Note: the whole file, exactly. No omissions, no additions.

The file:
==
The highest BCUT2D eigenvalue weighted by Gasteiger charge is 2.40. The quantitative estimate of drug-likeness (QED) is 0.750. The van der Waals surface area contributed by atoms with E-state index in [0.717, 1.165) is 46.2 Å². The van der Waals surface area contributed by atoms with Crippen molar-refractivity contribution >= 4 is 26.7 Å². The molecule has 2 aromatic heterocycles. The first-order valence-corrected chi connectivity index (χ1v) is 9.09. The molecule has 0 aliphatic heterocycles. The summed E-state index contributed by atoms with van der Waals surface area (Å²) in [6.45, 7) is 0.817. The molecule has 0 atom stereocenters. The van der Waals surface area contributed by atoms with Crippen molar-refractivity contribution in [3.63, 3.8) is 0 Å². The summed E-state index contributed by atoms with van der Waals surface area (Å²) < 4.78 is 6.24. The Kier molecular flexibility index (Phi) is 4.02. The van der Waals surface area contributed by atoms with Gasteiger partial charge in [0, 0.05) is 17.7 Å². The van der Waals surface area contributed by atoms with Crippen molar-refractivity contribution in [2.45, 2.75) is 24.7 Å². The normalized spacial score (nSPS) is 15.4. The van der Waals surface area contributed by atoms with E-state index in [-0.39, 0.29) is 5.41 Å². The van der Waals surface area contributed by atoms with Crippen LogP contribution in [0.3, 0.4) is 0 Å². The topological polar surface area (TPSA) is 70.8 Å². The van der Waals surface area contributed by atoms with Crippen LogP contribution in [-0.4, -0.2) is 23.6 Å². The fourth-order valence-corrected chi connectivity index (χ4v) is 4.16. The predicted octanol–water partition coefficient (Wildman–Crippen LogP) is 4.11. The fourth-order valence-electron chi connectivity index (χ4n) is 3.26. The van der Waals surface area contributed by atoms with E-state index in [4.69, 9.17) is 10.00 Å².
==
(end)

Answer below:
The highest BCUT2D eigenvalue weighted by Gasteiger charge is 2.40. The quantitative estimate of drug-likeness (QED) is 0.750. The van der Waals surface area contributed by atoms with E-state index in [0.717, 1.165) is 46.2 Å². The van der Waals surface area contributed by atoms with Crippen molar-refractivity contribution >= 4 is 26.7 Å². The molecule has 2 aromatic heterocycles. The first-order valence-corrected chi connectivity index (χ1v) is 9.09. The molecule has 0 aliphatic heterocycles. The summed E-state index contributed by atoms with van der Waals surface area (Å²) in [6.45, 7) is 0.817. The molecule has 0 atom stereocenters. The van der Waals surface area contributed by atoms with Crippen molar-refractivity contribution in [3.63, 3.8) is 0 Å². The summed E-state index contributed by atoms with van der Waals surface area (Å²) < 4.78 is 6.24. The Kier molecular flexibility index (Phi) is 4.02. The van der Waals surface area contributed by atoms with Gasteiger partial charge in [0, 0.05) is 17.7 Å². The van der Waals surface area contributed by atoms with Crippen molar-refractivity contribution in [2.45, 2.75) is 24.7 Å². The normalized spacial score (nSPS) is 15.4. The van der Waals surface area contributed by atoms with E-state index in [-0.39, 0.29) is 5.41 Å². The van der Waals surface area contributed by atoms with Crippen LogP contribution in [0.3, 0.4) is 0 Å². The topological polar surface area (TPSA) is 70.8 Å². The van der Waals surface area contributed by atoms with Crippen LogP contribution in [-0.4, -0.2) is 23.6 Å². The fourth-order valence-corrected chi connectivity index (χ4v) is 4.16. The predicted octanol–water partition coefficient (Wildman–Crippen LogP) is 4.11. The fourth-order valence-electron chi connectivity index (χ4n) is 3.26. The van der Waals surface area contributed by atoms with E-state index in [4.69, 9.17) is 10.00 Å².